Steve Young was standing next to his aging BMW scooter, near the corner of Ilalo and Keawe streets, checking in on his friend.
It was just before 11 a.m. on Thursday, and Young knew that the city’s maintenance crew was coming soon to sweep the area.
Young was ready: His belongings, neatly packed up in his backpack and a small basket, were already loaded onto his scooter.
But his friend wasn’t. He remained inside a sturdy plywood-reinforced structure, apparently still packing.
“I told him yesterday that he’d better get ready and move,” Young said.
It was too late.
Within minutes, the maintenance crew descended on the area and cordoned it off with a red tape, and Young’s friend — who declined to talk to reporters — managed to grab only a few things before he was forced to leave.
By the time the sweep was over, after about 90 minutes, a half dozen tents and tarp-covered structures on the stretch of Ilalo Street — just across from the University of Hawaii medical school — were all gone, tossed into a dump truck.
In many ways, the scene was nothing out of the ordinary; after all, it plays out five days a week, as the Honolulu Department of Facility Maintenance dispatches its crew to enforce the stored property and sidewalk nuisance ordinances.
“There’s times when people say, ‘No. Just get rid of it. Because I can’t afford the $200 (retrieval fee) to get everything back.'” — Ross Sasamura, facility maintenance director
But Thursday’s sweep, the second in as many weeks in Kakaako, came one day after a class-action lawsuit was filed in federal court in an effort to prevent more sweeps.
The lawsuit, filed by 15 people — who are or have been homeless — alleges that the city is illegally cracking down on the homeless by removing their belongings and immediately destroying them — rather than storing them for 30 days and allowing their retrieval, as specified by the statutes.
Saying that the city’s action amounts to an infringement of their constitutional rights, the plaintiffs are seeking a court order to halt the sweeps, as well as compensation for their destroyed belongings.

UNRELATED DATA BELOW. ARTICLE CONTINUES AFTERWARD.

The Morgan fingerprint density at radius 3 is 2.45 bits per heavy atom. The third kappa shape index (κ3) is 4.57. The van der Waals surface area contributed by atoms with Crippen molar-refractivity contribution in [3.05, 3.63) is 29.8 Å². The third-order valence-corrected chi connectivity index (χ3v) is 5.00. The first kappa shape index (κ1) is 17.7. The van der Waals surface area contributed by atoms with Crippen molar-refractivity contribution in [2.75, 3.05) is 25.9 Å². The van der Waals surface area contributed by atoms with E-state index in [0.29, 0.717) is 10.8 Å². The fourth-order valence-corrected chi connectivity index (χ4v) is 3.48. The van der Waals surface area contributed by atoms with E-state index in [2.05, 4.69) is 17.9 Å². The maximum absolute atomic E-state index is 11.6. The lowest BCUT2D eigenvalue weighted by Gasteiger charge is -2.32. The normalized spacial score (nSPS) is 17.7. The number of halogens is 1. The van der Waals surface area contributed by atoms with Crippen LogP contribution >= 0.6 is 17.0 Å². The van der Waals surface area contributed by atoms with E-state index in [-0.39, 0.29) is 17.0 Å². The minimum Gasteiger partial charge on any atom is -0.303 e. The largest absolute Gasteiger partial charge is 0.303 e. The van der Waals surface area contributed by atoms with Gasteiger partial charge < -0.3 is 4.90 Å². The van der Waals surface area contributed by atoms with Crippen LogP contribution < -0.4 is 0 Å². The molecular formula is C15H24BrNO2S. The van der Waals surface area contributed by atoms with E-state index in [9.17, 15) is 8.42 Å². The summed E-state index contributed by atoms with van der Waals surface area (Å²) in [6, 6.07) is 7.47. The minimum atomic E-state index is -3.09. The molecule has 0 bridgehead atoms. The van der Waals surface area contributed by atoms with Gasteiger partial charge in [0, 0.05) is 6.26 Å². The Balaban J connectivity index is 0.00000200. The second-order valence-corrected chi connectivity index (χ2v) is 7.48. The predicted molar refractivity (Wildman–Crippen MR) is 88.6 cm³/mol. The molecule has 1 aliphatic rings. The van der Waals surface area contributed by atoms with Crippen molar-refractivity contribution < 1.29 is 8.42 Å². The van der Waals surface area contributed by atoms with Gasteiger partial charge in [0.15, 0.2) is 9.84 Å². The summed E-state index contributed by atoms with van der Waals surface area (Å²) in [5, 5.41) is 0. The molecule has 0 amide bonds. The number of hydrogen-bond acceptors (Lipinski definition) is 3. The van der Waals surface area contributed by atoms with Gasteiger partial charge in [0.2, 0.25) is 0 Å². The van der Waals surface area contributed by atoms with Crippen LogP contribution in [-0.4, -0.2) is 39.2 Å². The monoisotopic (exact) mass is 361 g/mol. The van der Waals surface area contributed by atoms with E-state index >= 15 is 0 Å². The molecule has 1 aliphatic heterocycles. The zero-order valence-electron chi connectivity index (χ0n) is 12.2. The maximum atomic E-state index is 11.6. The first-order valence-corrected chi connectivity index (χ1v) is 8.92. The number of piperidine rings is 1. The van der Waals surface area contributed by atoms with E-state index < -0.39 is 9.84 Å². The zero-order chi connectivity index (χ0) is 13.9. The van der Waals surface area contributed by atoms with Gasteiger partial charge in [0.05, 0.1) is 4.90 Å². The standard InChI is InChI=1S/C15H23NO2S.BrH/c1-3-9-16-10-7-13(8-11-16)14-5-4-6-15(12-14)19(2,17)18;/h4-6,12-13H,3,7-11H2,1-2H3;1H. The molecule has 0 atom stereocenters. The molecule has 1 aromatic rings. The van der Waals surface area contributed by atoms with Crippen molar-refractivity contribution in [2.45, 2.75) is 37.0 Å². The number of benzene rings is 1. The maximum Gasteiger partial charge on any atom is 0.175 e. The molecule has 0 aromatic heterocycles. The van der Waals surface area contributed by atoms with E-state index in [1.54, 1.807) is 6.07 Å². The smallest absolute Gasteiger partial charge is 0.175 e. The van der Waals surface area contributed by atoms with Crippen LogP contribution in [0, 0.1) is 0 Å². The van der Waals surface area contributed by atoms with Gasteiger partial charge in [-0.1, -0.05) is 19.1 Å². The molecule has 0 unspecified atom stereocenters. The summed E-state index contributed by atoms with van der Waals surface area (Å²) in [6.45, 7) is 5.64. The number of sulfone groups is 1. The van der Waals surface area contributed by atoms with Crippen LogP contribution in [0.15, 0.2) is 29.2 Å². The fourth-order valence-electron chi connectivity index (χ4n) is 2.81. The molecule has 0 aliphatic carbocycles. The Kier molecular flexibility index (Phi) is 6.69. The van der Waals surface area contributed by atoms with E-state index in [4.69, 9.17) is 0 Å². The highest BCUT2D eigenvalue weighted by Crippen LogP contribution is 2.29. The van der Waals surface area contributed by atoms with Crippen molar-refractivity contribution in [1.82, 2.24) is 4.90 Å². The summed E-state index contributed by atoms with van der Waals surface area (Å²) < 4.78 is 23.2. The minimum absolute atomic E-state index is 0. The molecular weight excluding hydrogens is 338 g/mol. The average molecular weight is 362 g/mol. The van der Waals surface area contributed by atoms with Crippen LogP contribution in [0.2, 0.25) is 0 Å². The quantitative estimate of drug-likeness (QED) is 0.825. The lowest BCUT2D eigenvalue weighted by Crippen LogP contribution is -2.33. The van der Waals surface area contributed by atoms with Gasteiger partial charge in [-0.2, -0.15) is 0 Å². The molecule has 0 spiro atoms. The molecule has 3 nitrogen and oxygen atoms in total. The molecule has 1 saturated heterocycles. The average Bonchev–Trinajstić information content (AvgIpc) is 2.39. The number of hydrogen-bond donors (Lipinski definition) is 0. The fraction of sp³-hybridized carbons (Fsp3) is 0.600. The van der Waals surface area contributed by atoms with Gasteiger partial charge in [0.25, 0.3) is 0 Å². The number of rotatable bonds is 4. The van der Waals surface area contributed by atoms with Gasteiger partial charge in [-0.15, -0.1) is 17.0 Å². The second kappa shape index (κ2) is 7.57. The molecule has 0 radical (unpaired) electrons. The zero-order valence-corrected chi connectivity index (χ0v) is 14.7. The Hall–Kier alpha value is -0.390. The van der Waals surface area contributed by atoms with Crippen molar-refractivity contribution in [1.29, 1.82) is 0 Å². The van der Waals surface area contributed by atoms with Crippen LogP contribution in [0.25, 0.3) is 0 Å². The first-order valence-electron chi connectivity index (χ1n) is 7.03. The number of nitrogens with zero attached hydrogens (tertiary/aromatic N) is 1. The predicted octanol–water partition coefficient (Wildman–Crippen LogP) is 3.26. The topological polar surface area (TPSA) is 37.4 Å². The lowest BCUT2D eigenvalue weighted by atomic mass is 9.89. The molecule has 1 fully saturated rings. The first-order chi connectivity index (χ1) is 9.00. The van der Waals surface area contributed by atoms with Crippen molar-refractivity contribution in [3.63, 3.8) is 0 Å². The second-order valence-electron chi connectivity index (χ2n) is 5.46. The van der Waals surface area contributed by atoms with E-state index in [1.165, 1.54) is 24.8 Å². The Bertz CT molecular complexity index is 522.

“If you go down to Kakaako and look at the signs that are posted in that area, the signs very clearly state the city intends to immediately destroy things like tarps, tent poles, and food from our clients,” said Daniel Gluck, legal director of the American Civil Liberties Union of Hawaii, which is representing the plaintiffs along with the law firm of Alston Hunt Floyd and Ing.
But city officials are standing firm, vowing to continue the sweeps as planned.
“The Department of the Corporation Counsel will defend the city in this lawsuit vigorously,” Corporation Counsel Donna Leong said Wednesday in a statement.
The two statutes allow the city to remove items left on sidewalks — but it requires a 24-hour notice under the stored property ordinance, while immediate removal is allowed under the sidewalk nuisance ordinance, so long as items are deemed “nuisances.”
But provisions in both statutes also call for any removed item to be stored for a minimum of 30 days, and the plaintiffs allege that the city routinely skirts this obligation.
“The Fourth and Fourteenth amendments prohibit the government from seizing a person’s property and destroying it without due process, but that’s exactly what happened to the plaintiffs,” Kristin Holland, one of the plaintiffs’ lawyers, said in a statement. “We will seek all available remedies for our clients and will work to ensure that these violations do not recur.”
“If you go down to Kakaako and look at the signs that are posted in that area, the signs very clearly state the city intends to immediately destroy things like tarps, tent poles, and food.” — Daniel Gluck, legal director of the ACLU of Hawaii
But Ross Sasamura, the facility maintenance director, says the city is following all the rules.
“I can’t comment on the actual legal action that’s pending, but what I’ll say is that all of our enforcement actions comply with the ordinances,” Sasamura said. “We’ve withstood a legal challenge before, and we’ll make sure we don’t infringe on anybody’s rights.”
Despite the lawsuit, Sasamura says the department won’t be doing anything differently: “We don’t take (an item) and throw it away if it’s obviously somebody’s property that is valuable to them. If you have a bag full of trash and litter, and you leave it here, then we’ll take it and throw it away.”
But determining what’s valuable appeared subjective Thursday morning, with so much to sift through. Still, the maintenance crew went on to toss nearly everything into the dump truck.
That included the plywood home of Young’s friend.
Midway through the sweep, Young cruised back to the scene on his scooter and told two sheriff’s deputies: “I’m pretty sure my friend wants the blue tent stored.”
But Sasamura later told Civil Beat that Young’s friend had given a go-ahead to take down the structure before he left.
In general, Sasamura says, tents are thrown away “if the person tells us to get rid of it.”
“There are times when people are there when we come in, and we would ask them to take their valuables and anything they can carry with them. And then we ask them, ‘Do you want anything to be stored?'” Sasamura said. “There’s times when people say, ‘No. Just get rid of it. Because I can’t afford the $200 (retrieval fee) to get everything back.’ Or, ‘I just don’t want them anymore. I’ll just find something else.'”